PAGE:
On April 29, there will be marches in Springfield and Keene calling on politicians to pass laws stopping pollution. The focus is on pollution that causes climate change. "Climate change represents an urgent and potentially irreversible threat to human societies and the planet," according to the United Nations Paris Agreement, which was signed by the leaders of almost every nation in 2015.
A risky procedure is planned for this spring at a nuclear waste dump in Vermont that's three miles from Massachusetts and a stone's throw from New Hampshire. If the operation goes wrong, thousands of people could be killed.
Activists in Brattleboro are planning to use civil disobedience to protest TD Bank, which is funding the Dakota Access Pipeline to move oil, which causes climate change. The action is set for February 22 at 3:30 p.m. at the TD Bank at 215 Main Street in Brattleboro. The activists are asking people to come and support them, without risking arrest. The Brattleboro chapter of 350.org is promoting the event.
Thanks to the work of the environmental movement, solar power plants and bicycle paths are being built. New Hampshire's biggest solar power facility will likely soon be built in Hinsdale, which borders Brattleboro. In Keene, the government is set to spend $412,000 to extend an existing bike path by four miles. Pedestrians are allowed to walk on the path. The only motorized vehicles allowed on it are snowmobiles. More information about the path is at:
The city held a public hearing about the planned improvements to the path on February 13.
About 400 people attended rallies in Amherst and Keene on January 15, declaring, “Healthcare is a human right.” President-elect Trump and the Republican-controlled Congress are planning major cuts to programs that provide free or reduced-price health care to poor people. The Amherst rally was also intended to protest plans to cut Social Security.
About 200 people were at the Keene rally and about 200 attended the rally in Amherst. The rally in Keene was organized by the Monadnock Progressive Alliance, which has a web page at:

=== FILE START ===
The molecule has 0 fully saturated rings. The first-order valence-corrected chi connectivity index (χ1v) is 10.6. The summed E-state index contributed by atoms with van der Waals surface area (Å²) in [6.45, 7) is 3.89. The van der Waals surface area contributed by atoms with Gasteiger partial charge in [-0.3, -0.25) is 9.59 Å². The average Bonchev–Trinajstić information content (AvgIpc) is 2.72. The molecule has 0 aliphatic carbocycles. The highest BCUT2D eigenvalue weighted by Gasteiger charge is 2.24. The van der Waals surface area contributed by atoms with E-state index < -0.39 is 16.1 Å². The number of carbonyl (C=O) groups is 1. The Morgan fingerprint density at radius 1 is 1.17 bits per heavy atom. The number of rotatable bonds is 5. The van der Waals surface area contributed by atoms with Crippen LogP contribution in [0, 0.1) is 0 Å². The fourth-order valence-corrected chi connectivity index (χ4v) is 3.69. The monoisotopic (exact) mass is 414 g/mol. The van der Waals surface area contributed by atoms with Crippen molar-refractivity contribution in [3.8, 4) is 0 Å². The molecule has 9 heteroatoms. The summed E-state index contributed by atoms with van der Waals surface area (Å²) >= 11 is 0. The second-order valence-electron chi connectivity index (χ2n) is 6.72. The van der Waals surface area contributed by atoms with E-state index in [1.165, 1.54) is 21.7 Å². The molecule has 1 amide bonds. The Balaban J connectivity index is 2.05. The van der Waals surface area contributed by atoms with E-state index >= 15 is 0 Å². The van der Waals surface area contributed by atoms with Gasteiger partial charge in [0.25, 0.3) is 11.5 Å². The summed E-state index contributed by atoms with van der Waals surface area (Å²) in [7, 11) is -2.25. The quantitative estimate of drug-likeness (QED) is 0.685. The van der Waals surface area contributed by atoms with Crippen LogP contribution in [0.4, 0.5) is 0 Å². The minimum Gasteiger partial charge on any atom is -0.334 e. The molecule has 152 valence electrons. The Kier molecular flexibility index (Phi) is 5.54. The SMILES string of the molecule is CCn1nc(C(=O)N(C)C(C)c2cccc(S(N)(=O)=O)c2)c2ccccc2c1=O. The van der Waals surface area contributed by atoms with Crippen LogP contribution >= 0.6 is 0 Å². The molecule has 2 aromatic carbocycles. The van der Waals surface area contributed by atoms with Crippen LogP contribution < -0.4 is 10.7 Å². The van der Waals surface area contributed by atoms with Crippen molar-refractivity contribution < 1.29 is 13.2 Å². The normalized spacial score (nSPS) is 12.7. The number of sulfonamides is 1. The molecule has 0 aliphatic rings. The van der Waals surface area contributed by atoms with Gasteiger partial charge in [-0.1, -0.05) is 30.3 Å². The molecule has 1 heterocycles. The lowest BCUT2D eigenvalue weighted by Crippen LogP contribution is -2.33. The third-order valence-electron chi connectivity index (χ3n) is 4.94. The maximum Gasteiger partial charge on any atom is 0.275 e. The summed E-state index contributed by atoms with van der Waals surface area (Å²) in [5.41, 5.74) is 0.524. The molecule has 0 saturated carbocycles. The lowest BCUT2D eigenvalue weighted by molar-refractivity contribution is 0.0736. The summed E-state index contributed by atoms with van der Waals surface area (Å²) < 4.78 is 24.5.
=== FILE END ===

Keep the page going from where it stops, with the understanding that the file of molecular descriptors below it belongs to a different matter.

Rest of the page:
On January 4 in New Hampshire, the day before a new, anti-union governor was sworn in, labor activists held a rally at the state capitol. The Republican governor-elect wants to make it harder for unions to exist. “The next few years are bound to be incredibly difficult, especially if these changes happen along with changes to voting rights,” Kim Schmidl-Gagne told the Valley Post on January 2. She works at Keene State College and was a leader of the successful union organizing drive among 300 or so workers there in April 2016. The college fought the workers' effort to form a union.
Activists in the Valley who have fought to save the environment are seeing their work pay off. Government money that exists because of their work is being used to protect land near Keene, Northampton, and Brattleboro. “It's 182 acres of land along and around the West Cliff trail,” Emily McAdoo told the Valley Post in a telephone interview on December 28. She is on the board of the Putney Mountain Association, which “recently signed purchase and sale agreements” for the land in Brookline, Vermont, near Brattleboro, according to a letter from the group's president to its members.
Here in the Valley, solar is replacing coal and nuclear, and bicyle paths and sidewalks are being built. In related news, six people from the Valley recently traveled to North Dakota, where they helped Native Americans who are fighting a proposed oil pipeline.
Activists on August 24 permanently protected 139 acres of forestland in Royalston, Massachusetts. Royalston is near Greenfield and Keene. The land includes several ponds. “Canoeing across this sheltered wetland is a dramatic experience,” said David Kotker. He works for the land trust that saved the land. It has a web site at www.MountGrace.org. “No signs of human habitation are visible.” Among the animals that live there are beavers, a breeding pair of bald eagles, and a rare juvenile golden eagle. A photo of the land is below.
This photo shows a march for campaign finance reform August 13 near Keene. To enlarge the photo, click on it, then scroll down and click "see full size image." Members of Congress take millions of dollars from rich people to pay for TV commercials for the politicians' election campaigns. Most of these rich “donors” want something in return. If they have employees they often want to prevent increases in the minimum wage (the richest family in the world, the Waltons, own Wal-Mart).